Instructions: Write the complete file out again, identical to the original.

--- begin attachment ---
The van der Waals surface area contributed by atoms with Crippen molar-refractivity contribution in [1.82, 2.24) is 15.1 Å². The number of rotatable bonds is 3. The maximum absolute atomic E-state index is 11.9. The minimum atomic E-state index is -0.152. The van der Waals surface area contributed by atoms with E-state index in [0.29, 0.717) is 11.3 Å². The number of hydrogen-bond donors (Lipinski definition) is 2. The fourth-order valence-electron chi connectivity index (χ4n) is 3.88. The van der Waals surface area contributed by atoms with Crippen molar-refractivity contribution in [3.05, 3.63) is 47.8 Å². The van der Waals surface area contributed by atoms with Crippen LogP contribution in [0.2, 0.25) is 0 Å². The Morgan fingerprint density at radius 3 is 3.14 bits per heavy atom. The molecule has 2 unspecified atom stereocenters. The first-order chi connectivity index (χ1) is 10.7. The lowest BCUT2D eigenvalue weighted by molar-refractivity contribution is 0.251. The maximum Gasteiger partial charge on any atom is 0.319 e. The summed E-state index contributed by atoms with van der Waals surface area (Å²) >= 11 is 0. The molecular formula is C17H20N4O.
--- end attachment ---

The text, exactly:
The van der Waals surface area contributed by atoms with Crippen molar-refractivity contribution in [1.82, 2.24) is 15.1 Å². The number of rotatable bonds is 3. The maximum absolute atomic E-state index is 11.9. The minimum atomic E-state index is -0.152. The van der Waals surface area contributed by atoms with E-state index in [0.29, 0.717) is 11.3 Å². The number of hydrogen-bond donors (Lipinski definition) is 2. The fourth-order valence-electron chi connectivity index (χ4n) is 3.88. The van der Waals surface area contributed by atoms with Crippen molar-refractivity contribution in [3.05, 3.63) is 47.8 Å². The van der Waals surface area contributed by atoms with Crippen LogP contribution in [0.2, 0.25) is 0 Å². The Morgan fingerprint density at radius 3 is 3.14 bits per heavy atom. The molecule has 2 unspecified atom stereocenters. The first-order chi connectivity index (χ1) is 10.7. The lowest BCUT2D eigenvalue weighted by molar-refractivity contribution is 0.251. The maximum Gasteiger partial charge on any atom is 0.319 e. The summed E-state index contributed by atoms with van der Waals surface area (Å²) >= 11 is 0. The molecular formula is C17H20N4O.